The Talbot Rice Gallery demands a certain museological spirit from exhibitors. Possibly as a result of such thinking, a single glass table in the middle of the space displayed some papers that related to Alan Michael’s work on the walls, prompting an uneasy circularity of possible readings. This large show co-opted numerous visual modes, from Photorealism to some deceptively thorough explorations of British Pop art, over two floors of new paintings and silk-screened canvases. Seen together, they went some way to revealing the complex strategies at the heart of Michael’s practice.
A Xerox of a still from Armide (1987) by Jean-Luc Godard was one of the items on the table. It was less about the film’s being a response to Jean-Baptiste Lully’s 1686 opera of the same name than about Godard’s amalgamation of it with a story about French bodybuilders. Michael included a short text next to the image, which elucidated Godard’s ‘heterosexual ambivalence’ towards his homosexual subject matter. Ambivalence, either towards the subject matter itself or in terms of a contradictory history of the subject, is what Michael brought to the methodical surfaces of his paintings and silk-screened images. Another cutting was a magazine page with the legend ‘Feel like a woman, wear a dress’, accredited to Diane von Furstenberg (creator of current fashion for the wraparound dress). In an interview with the online Huffington Post this year Furstenberg described, somewhat gnomically, the paradox at the heart of what makes something a classic: ‘Fashion is mysterious, as a rule. You just hit on something that happens to be timeless and right.’ This surface offhandedness or perhaps studied diffidence is something Michael used to draw his references level.
Dragging a ‘classic’ through history can result in all kinds of incredible combinations. From the swinging original to the rather more sober and safety-conscious update, the Mini has undergone numerous restylings. One anecdote, for example, recalls the bizarre design process that landed the original car with giant door pockets; apparently they were based on the dimensions of the favoured gin of the car’s designer, Alexander Issigonis. (As Peter Cook imagined during Derek and Clive Come Again in 1977: ‘This officer says to me, your motor’s weaving all over the road! I said, what do you expect – I’m pissed out of my head.’) Several of Michael’s colour text-based paintings, including Pink and White (2008) and Blue and White (2008), used the word ‘Mini’ as a repeat pattern. The classicism of the original 1960s’ font was at odds with the cheeky BMW update of the design that appeared in a hyperreal painting of two parked cars in Cars and Houses (2008).
Contradictory themes were scrupulously pitted against one another in the arrangement of this show. There were so many canvases, demonstrating so many approaches, that their arrangement provided moments of conceptual disclosure as well as concerns of a more formal nature. Some of the most gleefully jarring were the screen-printed works that alternated with the Mini-related canvases on the gallery walls. These works, High Life (2008) and Touch Void (2008) being typical examples, inevitably recalled the work of Robert Rauschenberg, in that they used the silk screen’s potential to make repeated images from photographs in monochromatic colours, although the palette for each was limited to co-ordinated ‘colourways’ and used images of architectural metal structures as repetitive elements. This hotel-room neutrality forced the viewer to dig deep for a point of reference.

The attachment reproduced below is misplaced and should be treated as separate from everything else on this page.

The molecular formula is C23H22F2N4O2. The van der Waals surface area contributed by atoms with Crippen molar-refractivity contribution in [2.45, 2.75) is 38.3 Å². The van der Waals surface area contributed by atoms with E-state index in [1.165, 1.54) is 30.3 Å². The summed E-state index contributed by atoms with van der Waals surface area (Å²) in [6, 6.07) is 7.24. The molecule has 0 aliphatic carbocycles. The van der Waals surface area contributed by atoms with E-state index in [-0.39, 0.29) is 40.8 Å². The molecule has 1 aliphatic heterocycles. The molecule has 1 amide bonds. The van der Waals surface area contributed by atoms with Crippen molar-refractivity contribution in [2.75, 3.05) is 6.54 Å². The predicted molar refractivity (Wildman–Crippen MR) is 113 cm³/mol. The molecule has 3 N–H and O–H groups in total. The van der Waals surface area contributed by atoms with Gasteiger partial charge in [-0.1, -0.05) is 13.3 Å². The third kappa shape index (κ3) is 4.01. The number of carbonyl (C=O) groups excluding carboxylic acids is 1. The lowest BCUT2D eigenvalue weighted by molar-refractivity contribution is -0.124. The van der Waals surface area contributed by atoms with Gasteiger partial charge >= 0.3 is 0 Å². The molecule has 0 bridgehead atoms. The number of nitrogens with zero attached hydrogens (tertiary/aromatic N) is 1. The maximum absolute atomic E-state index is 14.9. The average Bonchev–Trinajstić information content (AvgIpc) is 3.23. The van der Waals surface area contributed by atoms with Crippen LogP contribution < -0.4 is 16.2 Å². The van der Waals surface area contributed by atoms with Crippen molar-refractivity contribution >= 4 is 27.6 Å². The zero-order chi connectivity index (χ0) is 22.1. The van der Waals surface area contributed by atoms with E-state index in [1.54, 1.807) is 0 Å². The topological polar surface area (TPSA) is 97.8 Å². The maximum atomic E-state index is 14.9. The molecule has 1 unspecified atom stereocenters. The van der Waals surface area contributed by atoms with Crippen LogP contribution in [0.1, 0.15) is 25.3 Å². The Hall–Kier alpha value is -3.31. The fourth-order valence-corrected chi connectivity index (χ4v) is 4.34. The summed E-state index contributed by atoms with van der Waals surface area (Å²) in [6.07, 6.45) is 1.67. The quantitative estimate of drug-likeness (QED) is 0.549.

The show’s odd mixture of ‘square’ and culturally aware was an effective strategy, by turns disarming and insinuating; it reminded me of American talk-show host Dick Cavett. In one great episode in 1970 Cavett was in friendly joust mode with Marshall McLuhan; both seemed to be playing up their status as cultural observers as they discussed the medium that was transmitting them: television. McLuhan, encouraged by Cavett’s faux innocence, concluded by saying, ‘The image pours right off the tube into the nerves. It’s an inner trip.’ For good measure he added, ‘The TV viewer is stoned.’ A similar mangling of counterculture with the mainstream is what imbues Michael’s work with its queasy flitting between dapper ‘suit’ and imagined suburban lowbrow.
This was a show of works that gently but firmly rebuffed your advances. It was necessary to recall that the Positiva house music label, while having made some good recordings and being the instigation for Michael’s ongoing series of paintings on the subject (including It’s Positive, from 2008, included here along with some smaller collaged paper versions of the logo on the aforementioned glass table), was also responsible for Reel 2 Real’s inexplicable song ‘I Like to Move It’ (1994). This was another potential chink in the armour of cool source material. But, as with numerous other references, the glass table revealed Michael knew this already. Printed on a sheet of paper were a description and a discography of Positiva. Michael cunningly allows this kind of information to creep in to disrupt and confuse the semantic implacability of his works, steering them away from stylistic pastiche into a curious avenue of their own.